More than half of post-surgery antibiotic prescriptions are inappropriate

Monday, 04 December, 2017

More than half of post-surgery antibiotic prescriptions are inappropriate

More than half (60%) of antibiotics given to patients after surgery to prevent infections are prescribed inappropriately, usually because they are not required at all — a situation that may be contributing to the rise of antibiotic resistance. That’s according to the Surgical National Antimicrobial Prescribing Survey (SNAPS), an annual survey of antimicrobial prescribing for the prevention of infections (prophylaxis) in surgical settings across Australian hospitals.

The survey, conducted between April and November 2016, analysed 4507 surgical episodes across 67 hospitals in Australia.

The survey found that over 43.4% of antibiotics given to patients before or during surgery to prevent postoperative infections fall short of good prescribing practice in at least one respect, according to the survey. The most common failing is that the antibiotic is given at the wrong time.

Professor Karin Thursky, director of the National Centre for Antimicrobial Stewardship, said this type of review “enables participating hospitals to reflect on opportunities to improve the safety and quality of antimicrobial use”.

“We strongly recommend that all Australian hospitals participate in the SNAPS in 2018 as part of their quality improvement activities,” Professor Thursky said.

Professor John Turnidge, senior medical advisor at the Australian Commission on Safety and Quality in Health Care, said antibiotics “allow us to perform complex and vital surgical procedures, but we must make sure they are used appropriately and only when they are really necessary”.

“This is a critical patient safety issue,” Professor Turnidge said.

Resistance to antibiotics and other antimicrobials is recognised globally as a critical threat to public health. Overuse and inappropriate use of these medicines is a key factor contributing to bacteria and other pathogens becoming unresponsive to even the strongest drugs.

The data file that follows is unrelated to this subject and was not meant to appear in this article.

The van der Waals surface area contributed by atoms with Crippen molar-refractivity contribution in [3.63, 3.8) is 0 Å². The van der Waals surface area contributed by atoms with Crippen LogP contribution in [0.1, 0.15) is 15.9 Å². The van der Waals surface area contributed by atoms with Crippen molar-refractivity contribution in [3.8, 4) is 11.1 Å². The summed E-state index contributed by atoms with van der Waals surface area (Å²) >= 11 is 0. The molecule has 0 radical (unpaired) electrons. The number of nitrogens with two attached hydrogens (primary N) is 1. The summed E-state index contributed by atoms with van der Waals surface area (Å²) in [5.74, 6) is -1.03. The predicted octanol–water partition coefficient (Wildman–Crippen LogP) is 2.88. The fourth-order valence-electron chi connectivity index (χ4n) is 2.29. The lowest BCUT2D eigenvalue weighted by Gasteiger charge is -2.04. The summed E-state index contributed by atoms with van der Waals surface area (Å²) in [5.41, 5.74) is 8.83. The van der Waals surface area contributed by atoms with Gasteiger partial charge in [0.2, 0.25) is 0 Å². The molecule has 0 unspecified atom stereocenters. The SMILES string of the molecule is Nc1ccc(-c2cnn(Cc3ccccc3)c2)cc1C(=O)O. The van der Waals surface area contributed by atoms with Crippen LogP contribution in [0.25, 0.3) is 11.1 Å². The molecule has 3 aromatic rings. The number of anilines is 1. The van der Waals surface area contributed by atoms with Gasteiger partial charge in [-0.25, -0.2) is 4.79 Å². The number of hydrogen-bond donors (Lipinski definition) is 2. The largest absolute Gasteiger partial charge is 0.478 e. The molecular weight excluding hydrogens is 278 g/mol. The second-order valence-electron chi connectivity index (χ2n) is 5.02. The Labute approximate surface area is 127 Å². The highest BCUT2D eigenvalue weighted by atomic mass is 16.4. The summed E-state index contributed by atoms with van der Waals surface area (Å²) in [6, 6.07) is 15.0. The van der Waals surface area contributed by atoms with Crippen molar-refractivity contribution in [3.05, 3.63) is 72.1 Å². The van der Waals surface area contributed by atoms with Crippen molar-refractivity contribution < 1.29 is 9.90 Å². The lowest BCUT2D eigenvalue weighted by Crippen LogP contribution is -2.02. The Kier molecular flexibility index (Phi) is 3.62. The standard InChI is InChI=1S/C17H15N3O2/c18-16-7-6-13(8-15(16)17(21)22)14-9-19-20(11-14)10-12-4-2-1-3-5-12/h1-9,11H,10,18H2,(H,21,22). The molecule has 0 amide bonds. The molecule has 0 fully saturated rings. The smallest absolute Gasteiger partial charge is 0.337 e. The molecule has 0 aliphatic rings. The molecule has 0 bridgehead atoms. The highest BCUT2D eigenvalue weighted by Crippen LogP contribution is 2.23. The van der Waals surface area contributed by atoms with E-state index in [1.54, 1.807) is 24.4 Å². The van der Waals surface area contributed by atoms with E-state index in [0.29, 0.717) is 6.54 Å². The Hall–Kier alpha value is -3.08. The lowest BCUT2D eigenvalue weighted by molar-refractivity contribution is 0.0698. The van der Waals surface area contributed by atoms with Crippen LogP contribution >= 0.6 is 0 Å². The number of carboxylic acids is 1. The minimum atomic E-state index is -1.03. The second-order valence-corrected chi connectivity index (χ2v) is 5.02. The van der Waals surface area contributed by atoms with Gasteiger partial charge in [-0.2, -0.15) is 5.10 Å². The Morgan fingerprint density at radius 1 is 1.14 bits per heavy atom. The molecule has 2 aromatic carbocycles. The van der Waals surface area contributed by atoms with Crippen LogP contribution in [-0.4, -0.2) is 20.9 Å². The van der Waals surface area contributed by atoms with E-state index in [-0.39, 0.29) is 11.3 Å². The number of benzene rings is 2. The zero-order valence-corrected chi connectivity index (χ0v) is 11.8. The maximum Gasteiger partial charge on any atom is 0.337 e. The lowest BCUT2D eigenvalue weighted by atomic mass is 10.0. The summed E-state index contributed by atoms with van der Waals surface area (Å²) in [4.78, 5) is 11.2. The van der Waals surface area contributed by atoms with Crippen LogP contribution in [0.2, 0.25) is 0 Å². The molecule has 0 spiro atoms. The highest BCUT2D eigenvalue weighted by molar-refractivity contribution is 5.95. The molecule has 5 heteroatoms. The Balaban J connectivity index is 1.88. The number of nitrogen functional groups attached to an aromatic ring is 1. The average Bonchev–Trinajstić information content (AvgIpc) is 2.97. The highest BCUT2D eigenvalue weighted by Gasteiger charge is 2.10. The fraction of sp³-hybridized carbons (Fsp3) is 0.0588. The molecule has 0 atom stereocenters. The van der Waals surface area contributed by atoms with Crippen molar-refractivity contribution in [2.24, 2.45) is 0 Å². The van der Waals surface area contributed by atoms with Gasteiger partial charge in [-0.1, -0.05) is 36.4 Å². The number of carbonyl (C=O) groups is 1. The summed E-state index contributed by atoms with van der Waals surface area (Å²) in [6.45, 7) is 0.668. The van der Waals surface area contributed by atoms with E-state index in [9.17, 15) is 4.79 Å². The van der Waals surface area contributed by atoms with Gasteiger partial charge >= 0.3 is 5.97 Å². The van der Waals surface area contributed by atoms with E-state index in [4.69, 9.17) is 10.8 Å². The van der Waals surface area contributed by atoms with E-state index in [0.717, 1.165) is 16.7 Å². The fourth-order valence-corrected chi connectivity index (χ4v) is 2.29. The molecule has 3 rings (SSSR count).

Key findings include:

  • Antimicrobials — administered either immediately prior to or during the surgical procedure (procedural) — were prescribed in 2641 surgical episodes (58.6%), with a total of 3189 individual doses.
  • Of these, 43.4% had at least one inappropriate prescribing element. The most common element of inappropriate procedural antimicrobial prescribing was incorrect timing (n=481, 45.7%).
  • Postprocedural prophylactic antimicrobials (antimicrobials prescribed following, but directly relating to, the procedure for the purposes of prophylaxis) were prescribed in 1248 (27.7%) episodes.
  • Of these, 59.9% had at least one inappropriate prescribing element. The most common element of inappropriate postprocedural antimicrobial prescribing was that postprocedural prophylaxis was not required (n=503, 40.3%).

The results of SNAPS have been communicated to all 67 participating hospitals to facilitate local quality-improvement initiatives and published as part of the Antimicrobial Use and Resistance in Australia (AURA) Surveillance System.

SNAPS provides an opportunity for healthcare organisations and surgeons to work together to ensure that surgical prophylaxis is prescribed in accordance with evidence-based therapeutic guidelines. The survey was developed to provide a more detailed assessment of prescribing practice and to permit comparisons. Earlier Hospital NAPS surveys have shown that giving patients antibiotics before surgery to reduce the risk of postsurgical infections — called ‘surgical prophylaxis’ — is the most common reason for antimicrobial use in Australian hospitals.

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